Worship the ground you walk on

History of Tropic

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Tropic is the first community located east of Bryce Canyon National Park on Utah Highway 12 in Garfield County.  The founding of Tropic came about as a direct result of two water projects, Spring Creek and East Fork. It was through the hard work and perserverance of Andrew J. Hansen, William Lewman and Ole Ahlstrom that the vision of supplying water to the valley was fulfilled. 


Ole Ahlstrom and thirty-nine other men completed the ditch by the spring of 1892. It was on May 23, 1892 that the ten-mile canal brought the waters flowing from the East Fork of the Sevier River over the cliffs of Bryce Canyon into the Tropic Valley, a drop of 1,500 feet; the only strem so far known to have been diverted from the Great Inland Basin, and which would eventually find its way into the Gulf of California through the big Colorado River.  It was reported that prior to releasing the water, Mr. Hansen found a group of people camped on the East Fork and gave warning to move to higher ground; they didn't and he reported hearing them shouting and cusing in the night when their camp flooded. Citizens joined together at the home of Caroline and A.J. Hansen to commemorate the event. The grand celebration consisted of a barbecue of beef, veal, lamb and mutton; cake, pie and many other tasty food was enjoyed by the old and young.  


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The organization of the community began when Andrew J. Hansen, William Lewman and James Ahlstrom survey the townsite in the spring of 1889. It included sixteen blocks of four lots per block, each lot measuring one and a quater acre. Sixty-four lots were sold at $7.50 per lot; this low price brought attracted additional settlers: William, John F. and Dan Pollock, John Ahlstrom, Joseph and James Robert Ott, Will Chatwin; George Shakespear; William and John Spendlove, Levison Hancock, Henry and Willam B. Mecham, John Maneill, Orin Mangum, Seth Alvin, Sena Schow Johnson and Andrew Perkins all came to make their homes in Tropic.


The name of the town had been a matter of discussion, the first among many was Erastus, in honor of a LDS (Mormon) Apostle; this along with UR, Hansen and others. It was suggested by Andrew J. Hansen to call it "Tropic". To support the suggestion, he state that  people would come to their little valley where peaches, apples, grapes and other semi-tropical fruits would be found. The name Tropic was adopted; with the population of about 15 families.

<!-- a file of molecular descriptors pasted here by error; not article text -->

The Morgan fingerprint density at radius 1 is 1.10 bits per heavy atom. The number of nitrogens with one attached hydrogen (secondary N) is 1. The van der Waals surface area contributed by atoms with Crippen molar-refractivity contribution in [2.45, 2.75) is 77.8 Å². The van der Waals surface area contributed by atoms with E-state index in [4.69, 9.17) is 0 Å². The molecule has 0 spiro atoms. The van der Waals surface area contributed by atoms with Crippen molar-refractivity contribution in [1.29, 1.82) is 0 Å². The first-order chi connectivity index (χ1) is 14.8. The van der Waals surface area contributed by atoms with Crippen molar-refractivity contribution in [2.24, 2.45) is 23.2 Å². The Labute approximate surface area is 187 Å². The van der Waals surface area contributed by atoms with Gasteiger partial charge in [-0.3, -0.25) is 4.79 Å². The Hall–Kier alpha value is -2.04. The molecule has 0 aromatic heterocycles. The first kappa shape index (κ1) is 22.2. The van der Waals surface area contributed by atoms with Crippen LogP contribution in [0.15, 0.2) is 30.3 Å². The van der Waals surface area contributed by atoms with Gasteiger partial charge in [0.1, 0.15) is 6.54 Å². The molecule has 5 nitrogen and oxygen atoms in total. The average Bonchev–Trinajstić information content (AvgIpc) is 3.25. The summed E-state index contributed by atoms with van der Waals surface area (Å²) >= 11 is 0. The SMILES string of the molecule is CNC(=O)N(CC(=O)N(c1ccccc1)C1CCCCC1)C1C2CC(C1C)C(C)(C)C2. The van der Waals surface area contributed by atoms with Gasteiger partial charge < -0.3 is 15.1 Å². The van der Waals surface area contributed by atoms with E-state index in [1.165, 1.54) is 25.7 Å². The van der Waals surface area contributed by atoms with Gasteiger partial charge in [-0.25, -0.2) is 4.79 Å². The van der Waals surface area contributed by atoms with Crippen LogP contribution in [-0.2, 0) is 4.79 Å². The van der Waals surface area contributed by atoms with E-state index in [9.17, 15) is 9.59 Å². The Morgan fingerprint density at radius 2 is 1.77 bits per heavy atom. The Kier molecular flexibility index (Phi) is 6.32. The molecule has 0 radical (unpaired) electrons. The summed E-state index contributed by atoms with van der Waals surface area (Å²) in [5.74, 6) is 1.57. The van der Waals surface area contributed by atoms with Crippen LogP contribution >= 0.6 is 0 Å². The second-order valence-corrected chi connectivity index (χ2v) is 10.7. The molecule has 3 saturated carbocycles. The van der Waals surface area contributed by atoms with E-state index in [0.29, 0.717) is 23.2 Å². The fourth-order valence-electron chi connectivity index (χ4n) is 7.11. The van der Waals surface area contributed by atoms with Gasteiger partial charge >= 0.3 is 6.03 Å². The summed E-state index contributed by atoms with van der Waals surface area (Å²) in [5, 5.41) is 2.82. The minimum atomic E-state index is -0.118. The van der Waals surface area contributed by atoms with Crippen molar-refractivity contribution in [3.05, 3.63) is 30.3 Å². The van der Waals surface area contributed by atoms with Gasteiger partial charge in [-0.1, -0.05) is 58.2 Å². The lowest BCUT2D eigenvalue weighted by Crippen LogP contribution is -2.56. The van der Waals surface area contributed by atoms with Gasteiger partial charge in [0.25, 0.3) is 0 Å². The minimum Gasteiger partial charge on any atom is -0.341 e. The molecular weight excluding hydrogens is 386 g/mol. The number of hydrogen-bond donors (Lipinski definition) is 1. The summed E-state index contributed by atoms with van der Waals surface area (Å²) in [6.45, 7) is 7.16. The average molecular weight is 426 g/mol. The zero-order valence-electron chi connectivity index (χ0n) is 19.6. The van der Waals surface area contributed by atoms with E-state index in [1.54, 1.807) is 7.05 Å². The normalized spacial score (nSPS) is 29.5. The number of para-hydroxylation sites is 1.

The Bryce Canyon area was settled by Mormon pioneers in the 1850s and was named after Ebenezer Bryce, who homesteaded in the area in 1874. Ebenezer Bryce joined the comunity in the area, as he helped in preliminary works of the two water projects in progress or other irrigation ditches for the community, it’s said that he created a road that lead up to the pink cliffs to help make the timber more accessible. The community’s folk started to call the amphitheater where the road ended, “Bryce’s Canyon”. Ebenezer Bryce did not stay in the area; he moved his family south into Arizona. Even though he was no longer around, the community continued to call the canyon “Bryce’s Canyon”!


Read more about Ebenezer Bryce or Bryce Canyon


With nieghboring Bryce Canyon National Park being a well-known tourist destination, the once small farming community has flourished, welcoming visitors from both near and far.  Most residents are descendants of pioneer stock and through the hard work and determination of their ancestors the task of providing water to the valley was accomplished. It was no small feat then, and it is the same water today, which provides the irrigation for crops, gardens and gives life to the valley. Residents and visitors alike awe at the beauty surrounding them each day.